I had been using emotion play with Commedia students for fifteen years, so I knew I would be building emotions into the new masks. Emotions play across a face bombastically, throwing symmetry out the door in favor of fascinating visual events—a crinkly nose lifts one side of a lip, pulling the entire left side of a face upwards in wrinkles. Emotions create intersections, conflicts, and big changes of direction: everything the Lecoq territory on Commedia dell’arte might highlight as the purpose of the play.

Emotions are archetypal—recognizable in a large majority of humans across experience and history. Archetypal qualities differ from stereotypical qualities; archetypes are driven from within an individual, whereas stereotypes are driven from external identification. This was the foundation for my pedagogy, “Embodying Archetypes.” I reasoned that if emotions are not generally part of the mask shape for traditional masks, but I knew they lived in those stock characters, I could use those shapes to give definition to new masks.

There were other “archetype containers” I considered for building meaning into the Reimagined Commedia designs, several of which I used, including: inspiration from Carl Jung and his archetypes, the Rasas from traditional Indian dance, family member archetypes, the Grand Passions (a list of character qualities included in my training at Dell’Arte International School of Physical Theatre), elements from nature, and the traditional hierarchical form from Commedia and European clowning. These collections of archetypes gave definition to an idea that might be used in a physical way when sculpting a mask or embodied by an actor: I was looking for archetypes that could do both.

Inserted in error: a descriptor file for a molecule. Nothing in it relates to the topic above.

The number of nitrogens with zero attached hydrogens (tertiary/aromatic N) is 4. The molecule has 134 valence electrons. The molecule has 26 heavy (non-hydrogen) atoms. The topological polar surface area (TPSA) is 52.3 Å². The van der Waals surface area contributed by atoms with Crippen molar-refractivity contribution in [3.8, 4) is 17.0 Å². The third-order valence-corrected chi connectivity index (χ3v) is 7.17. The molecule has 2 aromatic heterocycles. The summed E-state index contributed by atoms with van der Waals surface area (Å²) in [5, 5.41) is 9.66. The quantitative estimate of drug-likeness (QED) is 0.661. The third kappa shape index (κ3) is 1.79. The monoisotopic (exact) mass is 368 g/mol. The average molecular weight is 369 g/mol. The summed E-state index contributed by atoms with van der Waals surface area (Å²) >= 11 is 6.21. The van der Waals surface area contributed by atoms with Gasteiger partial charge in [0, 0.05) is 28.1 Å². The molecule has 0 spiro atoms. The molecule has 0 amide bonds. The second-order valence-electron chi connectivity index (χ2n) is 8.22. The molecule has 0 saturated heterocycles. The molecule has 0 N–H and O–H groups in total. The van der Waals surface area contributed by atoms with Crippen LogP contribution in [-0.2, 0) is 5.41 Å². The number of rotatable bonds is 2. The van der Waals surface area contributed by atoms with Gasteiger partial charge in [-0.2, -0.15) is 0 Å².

My concept was to reimagine the way Commedia could play in the Lecoq-informed traditions with archetypes rather than stereotypes, with masks that didn’t hold a history of harms embedded in their features, and with values that redefined the energetic focus of Commedia-inspired play by centering justice and joy. I needed collaborators who could also see what I saw. I was actively seeking environments to develop these ideas into practices. It wasn’t until I was approached by Faction of Fools Theatre Company that the work began to flourish.